Monday, June 10, 2024

E.R. Again

This is how my day ended.  It had been a good day, but when I went to see my mother, she was not doing so well.  I sat with her awhile before she said, "I think I need to go to the E.R.  The pain in my back won't stop.  I couldn't sleep at all last night, and I'm anxious and can't settle down."

"O.K." I said.  I could tell she was not doing well.  

The E.R. on a Sunday night.  This one was newly renovated with a large, airy waiting room.  I was surprised.  There were only a few people there.  Within a few minutes, a nurse called my mother's name and we went into a room where she took my mother's vitals.  It was only minutes before my mother was wheeled into a examination room, and not long after, a doctor came in and began asking her questions.  It all went pretty quickly.  

But my mother isn't good at giving answers.  She has been that way her whole life.  It is frustrating.  Maybe it is the hillbilly in her, but she won't give a straight answer.  Rather, she'll launch into some long, seemingly unrelated story which may or may not contain the detail you were seeking.  My mother has been retired for almost thirty years.  She does not dwell in a professional workplace.  There is no rush.  Everything moves slow.  Now that she is losing her hearing, everything has to be said twice.  I sat slightly behind her looking at the floor.  Occasionally I would speak up to answer for her.  

The doctor was a friendly sort, but I could see that he was not going to do much.  Walking through the hallways, I saw that most of the rooms were filled with the elderly, people in their eighties and nineties.  We all know the old saw: aging is not for sissies.  They say that you just have to do the best you can and go on.  Walking through the ER on a Sunday night, however, you might think differently.  There is nothing heroic or gallant there.  There is only fear and suffering and one wonders why we are determined to keep going.  That is what the doctor's patronizing smile told me as he nodded and typed things into the electronic chart.  

"We'll get some X-Rays and see what's going on," he said as he left the room.  The nurse made sure my mother was comfortable and shut the door on her way out.  

And we waited.  The room was cold.  Machines beeped.  We talked for a bit at first, then fell silent.  We waited some more.  

In a bit, a fellow came in and wheeled my mother away.  They left the door open for me so I could watch the people passing.  It would have been a jail sentence had they not.  Nurses wheeled carts with computers and monitors by.  Some walked in twos, softly giggling.  White coats for doctors, blue uniforms for everybody else.  It was comforting.  Patients, by contrast, looked disheveled and piteous. 

My mother was wheeled back into the room.  

"Would you like the door open or closed?"

"Open," said my mother.  Good.  

We talked for a bit, then again fell silent.  We waited.  I looked at my phone.  Two and a half hours had passed.  I hadn't eaten.  I was in a t-shirt and shorts and shivering.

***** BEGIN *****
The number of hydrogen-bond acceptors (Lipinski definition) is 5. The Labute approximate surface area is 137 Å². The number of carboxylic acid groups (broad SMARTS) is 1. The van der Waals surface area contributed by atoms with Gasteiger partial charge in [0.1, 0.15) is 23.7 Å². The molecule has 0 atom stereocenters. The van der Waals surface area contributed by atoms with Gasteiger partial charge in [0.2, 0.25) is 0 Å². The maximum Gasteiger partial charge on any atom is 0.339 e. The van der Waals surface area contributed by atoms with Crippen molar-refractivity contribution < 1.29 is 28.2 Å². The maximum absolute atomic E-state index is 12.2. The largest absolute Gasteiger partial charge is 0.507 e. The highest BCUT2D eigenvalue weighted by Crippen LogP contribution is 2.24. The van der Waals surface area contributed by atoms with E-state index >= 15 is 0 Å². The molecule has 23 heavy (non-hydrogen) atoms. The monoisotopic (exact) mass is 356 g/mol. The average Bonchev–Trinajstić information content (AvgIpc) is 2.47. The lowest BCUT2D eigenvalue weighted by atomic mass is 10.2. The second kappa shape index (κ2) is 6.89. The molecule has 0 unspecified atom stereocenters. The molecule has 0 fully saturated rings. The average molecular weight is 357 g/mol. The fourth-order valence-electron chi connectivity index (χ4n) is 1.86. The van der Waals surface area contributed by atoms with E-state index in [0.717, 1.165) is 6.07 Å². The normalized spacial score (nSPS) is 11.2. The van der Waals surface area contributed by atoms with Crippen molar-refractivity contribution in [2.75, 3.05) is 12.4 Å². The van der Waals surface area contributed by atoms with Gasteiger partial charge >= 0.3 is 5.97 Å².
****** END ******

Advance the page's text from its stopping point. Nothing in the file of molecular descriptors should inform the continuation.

The doctor came back.  

"Let's have a look at the X-Rays," he said.  He turned the computer screen toward us.  He pointed his pen to where my mother said she hurt.  

"You have some moderate arthritis, nothing unexpected."

He didn't have to say, "for someone your age" but it was heard.  

"I don't see anything broken, so that's good news."  He turned the screen away.  "I'm going to prescribe you some lidocaine patches to help with the pain."

My mother spoke up.  

"Last night, I couldn't sleep.  I was anxious.  I couldn't settle.  Can you give me something for that?"

I was fairly shocked.  It wasn't like my mother. 

"Sure. . . I can give you something to help."

I was certain it would be Xanax, but I was wrong.  

"I'm going to send in a prescription for Atarax," he said.  I can give you one here to help.  

When he left the room, I Googled Atarax.  It is Hydroxyzine, an antihistamine used to counter itching and motion sickness.  

Researchers don’t know exactly how hydroxyzine works to treat anxiety. But most healthcare providers agree that it affects two main chemicals in the body: histamine and serotonin.

It works much like Benadryl.  

A nurse came in with a lidocaine patch and put it on my mother's back.  Then she gave her a dose of Atarax.  

"Since this is your first time taking the drug, I'm going to have you wait fifteen minutes before you're discharged to make sure you don't have a reaction."

When she left the room I laughed.  "Three hours to get you a lidocaine patch and an antihistamine," I said, but then, "well, it's all good news.  Nothing broken, no surgeries or anything."

When we left the hospital, the late sun was still shining, the air still supernaturally warm.  But it felt good.  

When I got home, I made a drink, lit a cheroot, and went out to the deck.  There was a cat waiting to be fed.  Seven-thirty.  My phone had been silent all day, no calls, no texts.  I'd make something to eat, a salad with garlic and plum tomatoes and garbanzo beans and tuna.  I'd watch t.v.  

At nine, I called my mother to see how she was doing.  She sounded fucked up, slurring her words.  

"I was asleep.  I thought it was morning."

"You need to go to bed.  I guess that pill is working."

I felt guilty.  I'm going to need to give up what life I have left, I think.  I need to move in to take care of my mother.  I've seen this movie.  You've seen this movie.  "The Sacrifice."  

I have a busy week, not a fun one.  My problem, not yours.  Fuck it.  What is it they say again?  Where the hell is my Beckett?

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